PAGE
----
In research and development, there is a place known as the Valley of Death—it’s the gap between applied research and viable products. To help bridge this gap so that powerful, useful research can make an impact on the market and improve quality of life, Auburn University’s Office of the Vice President for Research and Economic Development hosts an annual LAUNCH competition.
The university will hold the 2021 final round March 24 for five faculty teams competing for a share of $100,000 in total funding. Due to constraints resulting from COVID-19, the event will take place in a hybrid in-person and Zoom format, blending in-person pitches to judges, but with the audience present for both the pitches and the award ceremony via Zoom.
“LAUNCH recognizes faculty with good ideas and then provides both funding and business expertise to help put those good ideas to work in ways that benefit the state and regional economy,” said Cary Chandler, director of business development and startups in Auburn’s Office of Innovation Advancement and Commercialization and senior director of the Auburn Research and Technology Foundation.
“Successful LAUNCH faculty are identified through a multistage process that culminates in a pitch competition.”
Finalists and their projects include:
Kathy Lawrence, professor in the College of Agriculture’s Department of Entomology and Plant Pathology, and John McInroy, research associate, who are creating a novel group of bacterial strains with the properties that could be useful in enhancing survival of agricultural crops threatened by both drought and/or salt-water intrusion;
Lindsey Starkey, assistant professor, and Byron Blagburn, professor, both in the College of Veterinary Medicine’s Department of Pathobiology, who have developed a breath test for diagnosing heartworm disease in dogs;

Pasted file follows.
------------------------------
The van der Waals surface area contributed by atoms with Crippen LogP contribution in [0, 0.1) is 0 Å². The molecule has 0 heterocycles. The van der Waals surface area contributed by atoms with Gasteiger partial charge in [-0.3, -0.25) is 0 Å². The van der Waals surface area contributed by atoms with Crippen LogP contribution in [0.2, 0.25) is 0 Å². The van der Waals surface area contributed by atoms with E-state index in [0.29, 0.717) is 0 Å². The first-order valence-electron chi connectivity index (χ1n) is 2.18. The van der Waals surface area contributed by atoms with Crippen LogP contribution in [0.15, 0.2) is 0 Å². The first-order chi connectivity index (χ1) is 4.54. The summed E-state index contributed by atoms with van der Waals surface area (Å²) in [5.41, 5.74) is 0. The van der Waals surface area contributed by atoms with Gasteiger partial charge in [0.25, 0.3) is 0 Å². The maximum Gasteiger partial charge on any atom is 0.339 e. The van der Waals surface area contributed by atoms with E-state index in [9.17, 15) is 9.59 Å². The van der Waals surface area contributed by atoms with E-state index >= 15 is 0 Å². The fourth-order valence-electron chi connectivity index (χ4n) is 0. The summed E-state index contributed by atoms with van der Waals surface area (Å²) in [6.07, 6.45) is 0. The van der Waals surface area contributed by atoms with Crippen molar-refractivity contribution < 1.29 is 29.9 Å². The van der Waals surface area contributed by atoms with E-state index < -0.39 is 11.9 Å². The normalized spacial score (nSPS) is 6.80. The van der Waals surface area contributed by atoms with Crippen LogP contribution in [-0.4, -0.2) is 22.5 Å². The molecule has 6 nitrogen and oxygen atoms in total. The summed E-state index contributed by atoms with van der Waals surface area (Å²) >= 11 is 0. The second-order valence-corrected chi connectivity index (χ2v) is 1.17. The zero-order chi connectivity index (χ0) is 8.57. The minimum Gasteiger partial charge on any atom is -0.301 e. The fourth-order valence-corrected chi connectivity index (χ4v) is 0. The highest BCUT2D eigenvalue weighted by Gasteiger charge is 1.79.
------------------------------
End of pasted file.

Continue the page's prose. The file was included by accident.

Qinghua “Peter” He, associate professor, Jin Wang, professor, and their team in the Samuel College of Engineering’s Department of Chemical Engineering, who have developed a bioconversion platform that can convert agricultural waste, like manure, into valuable biomass which could be used to produce a range of useful bioproducts—from bioplastic to animal feed;
Burak Aksoy, assistant research professor, and Zhihua Jiang, assistant professor, also from the Department of Chemical Engineering, who have created a paper-based, intelligent, spoilage detector in meat and seafood packaging; and
Amit Morey, assistant professor in the College of Agriculture’s Department of Poultry Science, who has a developed a unique, in-line poultry chiller designed to increase food safety and reduce water usage in poultry processing facilities.
Final pitches will be made beginning at 9 a.m. and may be watched via Zoom using this link: https://auburn.zoom.us/j/5571022150. The awards ceremony begins at 4 p.m. and may be watched via Zoom using this link: https://auburn.zoom.us/j/5571022150.
“LAUNCH award winners and participants are examples of Auburn’s world-renowned faculty delivering solutions to pressing regional, national and global challenges,” Chandler said.
More information about how Auburn supports experts through LAUNCH is available on the LAUNCH website.
Peter Panizzi, associate professor in Auburn’s Harrison School of Pharmacy, presents his research during the university’s 2018 LAUNCH competition. This year’s event will be held March 24 in a hybrid in-person and Zoom format, blending in-person pitches to judges, but with the audience present for both the pitches and the award ceremony via Zoom.